Among the deeds of Christ Church, Dublin, there is mention, under date of 1260, of "William the piper;"  and, in 1287, there is a record of a grant of land to "Roger the harper." In addition to players on the pipe and harp, there is ample evidence to prove that the Anglo-Irish of this period were also conversant with the flute and the recorder.
Lovers of Shakespeare do not need to be told of the skilful manner in which the bard of Avon introduces the "recorder" in Hamlet, but it is not generally known that the earliest mention of the instrument of that name is in the Manipulus Florum, begun by John Walsh, in 1280, and finished by Thomas Walsh, of Palmerstown, Co. Kildare, in July, 1306, Both these learned men were Anglo-Irish Franciscan Friars, and their conjoint book was printed at Venice in 1492. Dr. John Walsh was regent of Oxford in 1258, and subsequently taught in Paris, where he died in 1284. His fellow-countryman, Dr. Thomas Walsh, mostly lived at Naples, where he ended his days, and is better known as Thomas Hibernicus.
In the Anglo-Norman ballad entitled "Rithmus facture ville de Rosse," or "The Entrenchment of New Ross"—describing the building of the walls of Ross, Co. Wexford, in 1265,—written by Brother Michael FitzBernard, a Friar of Kildare, allusion is made to tabors and flutes, also to carols.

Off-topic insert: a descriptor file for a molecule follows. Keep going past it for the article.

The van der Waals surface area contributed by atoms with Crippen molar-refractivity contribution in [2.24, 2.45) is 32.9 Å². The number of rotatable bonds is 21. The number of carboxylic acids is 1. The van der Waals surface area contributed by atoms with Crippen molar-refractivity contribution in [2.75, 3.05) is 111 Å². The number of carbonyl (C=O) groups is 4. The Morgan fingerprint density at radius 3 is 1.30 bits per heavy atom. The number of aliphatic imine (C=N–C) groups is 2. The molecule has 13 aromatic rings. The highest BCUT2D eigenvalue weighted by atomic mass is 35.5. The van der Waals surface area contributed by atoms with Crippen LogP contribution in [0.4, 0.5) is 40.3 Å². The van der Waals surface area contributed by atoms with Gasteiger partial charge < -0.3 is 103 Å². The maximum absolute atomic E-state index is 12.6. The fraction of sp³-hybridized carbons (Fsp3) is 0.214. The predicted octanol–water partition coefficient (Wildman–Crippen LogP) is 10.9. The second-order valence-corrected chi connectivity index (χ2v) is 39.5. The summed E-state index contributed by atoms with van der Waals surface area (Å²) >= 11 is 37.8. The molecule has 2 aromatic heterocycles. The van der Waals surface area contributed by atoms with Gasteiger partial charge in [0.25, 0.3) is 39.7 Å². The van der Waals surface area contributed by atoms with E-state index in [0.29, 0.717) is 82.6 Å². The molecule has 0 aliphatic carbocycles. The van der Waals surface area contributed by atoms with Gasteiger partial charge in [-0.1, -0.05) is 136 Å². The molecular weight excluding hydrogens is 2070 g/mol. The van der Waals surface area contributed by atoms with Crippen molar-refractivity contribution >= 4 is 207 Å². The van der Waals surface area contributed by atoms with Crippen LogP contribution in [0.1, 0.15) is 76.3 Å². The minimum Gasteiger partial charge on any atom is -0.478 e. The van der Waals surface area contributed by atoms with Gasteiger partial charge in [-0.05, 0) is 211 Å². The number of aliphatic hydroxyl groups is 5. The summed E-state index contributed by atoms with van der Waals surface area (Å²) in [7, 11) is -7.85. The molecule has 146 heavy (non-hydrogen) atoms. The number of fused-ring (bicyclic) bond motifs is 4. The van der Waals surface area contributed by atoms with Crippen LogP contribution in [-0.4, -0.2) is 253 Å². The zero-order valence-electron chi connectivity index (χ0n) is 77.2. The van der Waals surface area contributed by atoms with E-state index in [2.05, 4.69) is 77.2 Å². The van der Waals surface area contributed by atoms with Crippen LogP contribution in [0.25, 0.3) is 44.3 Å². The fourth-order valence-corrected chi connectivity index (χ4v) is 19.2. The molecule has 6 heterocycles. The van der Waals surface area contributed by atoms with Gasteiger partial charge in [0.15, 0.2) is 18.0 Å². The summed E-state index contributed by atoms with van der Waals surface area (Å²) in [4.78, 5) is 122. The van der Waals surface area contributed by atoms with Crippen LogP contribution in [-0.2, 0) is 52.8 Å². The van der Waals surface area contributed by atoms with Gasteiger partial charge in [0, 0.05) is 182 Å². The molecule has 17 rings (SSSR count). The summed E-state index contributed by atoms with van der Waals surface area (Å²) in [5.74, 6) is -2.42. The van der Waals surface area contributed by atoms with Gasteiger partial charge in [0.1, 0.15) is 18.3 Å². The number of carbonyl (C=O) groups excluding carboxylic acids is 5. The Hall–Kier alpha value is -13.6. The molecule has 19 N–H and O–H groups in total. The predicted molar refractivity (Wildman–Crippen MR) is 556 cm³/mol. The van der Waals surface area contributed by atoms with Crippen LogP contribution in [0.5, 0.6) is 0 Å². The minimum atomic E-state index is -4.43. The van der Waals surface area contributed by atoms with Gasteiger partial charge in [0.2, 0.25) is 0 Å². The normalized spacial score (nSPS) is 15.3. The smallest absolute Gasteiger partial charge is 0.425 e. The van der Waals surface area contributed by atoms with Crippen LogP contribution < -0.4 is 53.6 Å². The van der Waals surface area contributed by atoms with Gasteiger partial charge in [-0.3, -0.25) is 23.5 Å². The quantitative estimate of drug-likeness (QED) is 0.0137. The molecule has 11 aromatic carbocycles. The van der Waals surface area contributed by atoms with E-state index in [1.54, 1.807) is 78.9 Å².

It is probable that the lovely air "An Cuilfionn," anglicised as "The Coolin," dates from the year 1296 or 1297, inasmuch as it must have been composed not long after the passing of the Statute, 24th of Edward I., in 1295, which forbade "the degenerate English in Ireland" to imitate the native Irish "by allowing their hair grow in coolins"—"nec amplius praesumant avertere in Colanum." In the Irish song the bard makes the Irish maiden despise the Anglo-Irish who conformed to the statute by cutting off their coolins, and prefer the chieftain-lover who was proud of his Irish ancestral custom. This inedited Statute, which was apparently unknown to Moore, Moffat, and Stanford, is quoted by Ledwich in his Antiquities (p. 347), and is also to be found in the Harris manuscripts.
Some Irish and Anglo-Irish minstrels accompanied King Edward I. in his expedition to Scotland in 1301. From the Annals of Ulster we learn that John FitzThomas MacFeoris (Bermingham), and the principal barons of Ireland were in Scotland "from a fortnight before Lammas [August 1st] to November day of that year," and again, in 1303. Allusion has previously been made to the bagpipers who went to Calais in the train of King Edward I.